Many different functions are gathered under one roof in the long red barn. As well as rooms for livestock and hayloft there are a wood store, joinery workshop, a "barn kitchen" with a fireplace and baking oven and various other storerooms. These functions were traditionally housed in separate buildings, and the barn as seen today is most likely a collection of several such old buildings moved and gathered under one roof. Some of the materials might be from the 18th century and an old panelled door from that period supports this theory. During the second half of the 19th century many of the larger farms in Troms built two storey barns with log constructed rooms for the animals on the ground floor, a timber frame first floor for hay and a ramp and bridge leading upstairs so that the fodder could be brought in by horse wagon. Agricultural historians have named this kind of barn "enhetslåve" (a one-unit barn or an all-in-one barn). Towards the end of the 1950s Trygve Pedersen stopped running the farm and he never had a tractor. The barn at Kaldslett is therefore as it would have been during the first half of the 20th century. Only the fireplace, cattle stalls, mangers etc. and the animals are missing.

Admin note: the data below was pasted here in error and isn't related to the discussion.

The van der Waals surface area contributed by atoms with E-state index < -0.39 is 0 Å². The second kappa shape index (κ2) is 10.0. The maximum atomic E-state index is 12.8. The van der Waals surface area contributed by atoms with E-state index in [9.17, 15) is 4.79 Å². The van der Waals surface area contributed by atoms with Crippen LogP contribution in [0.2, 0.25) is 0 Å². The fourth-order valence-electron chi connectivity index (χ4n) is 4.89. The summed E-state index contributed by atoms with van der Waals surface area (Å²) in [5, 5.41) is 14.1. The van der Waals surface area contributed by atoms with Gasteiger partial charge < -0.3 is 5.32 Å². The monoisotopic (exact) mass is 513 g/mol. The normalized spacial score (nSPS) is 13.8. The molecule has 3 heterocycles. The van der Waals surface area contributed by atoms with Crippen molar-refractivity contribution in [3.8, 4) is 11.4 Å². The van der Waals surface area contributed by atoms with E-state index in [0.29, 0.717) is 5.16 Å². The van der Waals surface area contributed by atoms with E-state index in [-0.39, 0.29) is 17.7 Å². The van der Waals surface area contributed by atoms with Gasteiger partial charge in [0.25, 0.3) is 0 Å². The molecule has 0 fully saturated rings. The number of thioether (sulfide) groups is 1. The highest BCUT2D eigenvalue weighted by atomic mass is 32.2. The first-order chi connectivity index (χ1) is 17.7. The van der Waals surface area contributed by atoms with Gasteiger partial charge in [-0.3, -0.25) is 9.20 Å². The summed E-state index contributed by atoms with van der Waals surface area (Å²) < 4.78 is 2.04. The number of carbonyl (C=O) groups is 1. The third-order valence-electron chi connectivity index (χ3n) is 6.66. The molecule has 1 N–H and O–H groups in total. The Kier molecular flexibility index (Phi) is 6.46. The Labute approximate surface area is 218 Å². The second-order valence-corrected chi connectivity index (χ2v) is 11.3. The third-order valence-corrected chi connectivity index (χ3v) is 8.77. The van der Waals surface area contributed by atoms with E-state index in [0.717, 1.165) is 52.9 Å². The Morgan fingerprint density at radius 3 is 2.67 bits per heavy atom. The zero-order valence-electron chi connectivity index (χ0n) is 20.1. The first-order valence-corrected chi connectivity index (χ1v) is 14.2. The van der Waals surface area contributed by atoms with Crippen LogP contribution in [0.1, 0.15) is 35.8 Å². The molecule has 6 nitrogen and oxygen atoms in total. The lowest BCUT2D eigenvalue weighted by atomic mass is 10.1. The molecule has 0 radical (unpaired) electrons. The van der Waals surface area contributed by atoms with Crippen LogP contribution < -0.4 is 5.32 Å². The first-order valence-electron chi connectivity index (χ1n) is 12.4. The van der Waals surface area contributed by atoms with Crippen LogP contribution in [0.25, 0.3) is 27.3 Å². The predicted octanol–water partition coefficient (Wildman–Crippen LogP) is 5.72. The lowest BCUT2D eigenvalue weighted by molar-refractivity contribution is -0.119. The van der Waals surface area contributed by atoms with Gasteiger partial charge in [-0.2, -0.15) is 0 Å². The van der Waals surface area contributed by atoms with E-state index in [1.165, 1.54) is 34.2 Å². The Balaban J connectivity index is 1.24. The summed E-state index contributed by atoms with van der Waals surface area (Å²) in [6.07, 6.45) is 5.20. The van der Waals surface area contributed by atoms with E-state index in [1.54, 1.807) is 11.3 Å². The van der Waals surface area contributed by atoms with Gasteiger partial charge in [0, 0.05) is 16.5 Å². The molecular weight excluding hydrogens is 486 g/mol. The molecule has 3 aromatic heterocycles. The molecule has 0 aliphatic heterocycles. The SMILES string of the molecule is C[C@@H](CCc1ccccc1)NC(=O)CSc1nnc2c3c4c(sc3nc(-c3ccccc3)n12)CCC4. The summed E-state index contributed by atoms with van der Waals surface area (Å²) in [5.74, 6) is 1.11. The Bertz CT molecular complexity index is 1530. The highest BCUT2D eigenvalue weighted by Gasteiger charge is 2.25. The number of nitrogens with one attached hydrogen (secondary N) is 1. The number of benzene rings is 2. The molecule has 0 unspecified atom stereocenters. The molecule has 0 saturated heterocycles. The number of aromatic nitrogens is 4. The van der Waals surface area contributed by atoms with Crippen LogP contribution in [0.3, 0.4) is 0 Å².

Kaldslett gård